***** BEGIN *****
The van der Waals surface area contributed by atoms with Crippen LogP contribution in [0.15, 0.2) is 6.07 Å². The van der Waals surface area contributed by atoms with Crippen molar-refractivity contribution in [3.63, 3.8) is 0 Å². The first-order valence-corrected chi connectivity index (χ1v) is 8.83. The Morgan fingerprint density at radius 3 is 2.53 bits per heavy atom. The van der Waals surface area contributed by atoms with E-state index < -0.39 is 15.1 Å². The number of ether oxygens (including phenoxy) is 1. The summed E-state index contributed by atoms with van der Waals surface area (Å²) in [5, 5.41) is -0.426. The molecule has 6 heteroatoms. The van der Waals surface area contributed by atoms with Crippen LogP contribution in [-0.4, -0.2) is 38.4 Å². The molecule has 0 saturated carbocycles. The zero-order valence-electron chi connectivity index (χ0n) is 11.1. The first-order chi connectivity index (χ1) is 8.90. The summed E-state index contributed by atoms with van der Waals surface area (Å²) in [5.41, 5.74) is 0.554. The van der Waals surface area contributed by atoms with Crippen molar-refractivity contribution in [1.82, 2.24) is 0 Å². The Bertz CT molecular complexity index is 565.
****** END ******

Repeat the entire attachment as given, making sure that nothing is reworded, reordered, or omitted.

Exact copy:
The van der Waals surface area contributed by atoms with Crippen LogP contribution in [0.15, 0.2) is 6.07 Å². The van der Waals surface area contributed by atoms with Crippen molar-refractivity contribution in [3.63, 3.8) is 0 Å². The first-order valence-corrected chi connectivity index (χ1v) is 8.83. The Morgan fingerprint density at radius 3 is 2.53 bits per heavy atom. The van der Waals surface area contributed by atoms with E-state index < -0.39 is 15.1 Å². The number of ether oxygens (including phenoxy) is 1. The summed E-state index contributed by atoms with van der Waals surface area (Å²) in [5, 5.41) is -0.426. The molecule has 6 heteroatoms. The van der Waals surface area contributed by atoms with Crippen LogP contribution in [-0.4, -0.2) is 38.4 Å². The molecule has 0 saturated carbocycles. The zero-order valence-electron chi connectivity index (χ0n) is 11.1. The first-order chi connectivity index (χ1) is 8.90. The summed E-state index contributed by atoms with van der Waals surface area (Å²) in [5.41, 5.74) is 0.554. The van der Waals surface area contributed by atoms with Crippen molar-refractivity contribution in [1.82, 2.24) is 0 Å². The Bertz CT molecular complexity index is 565.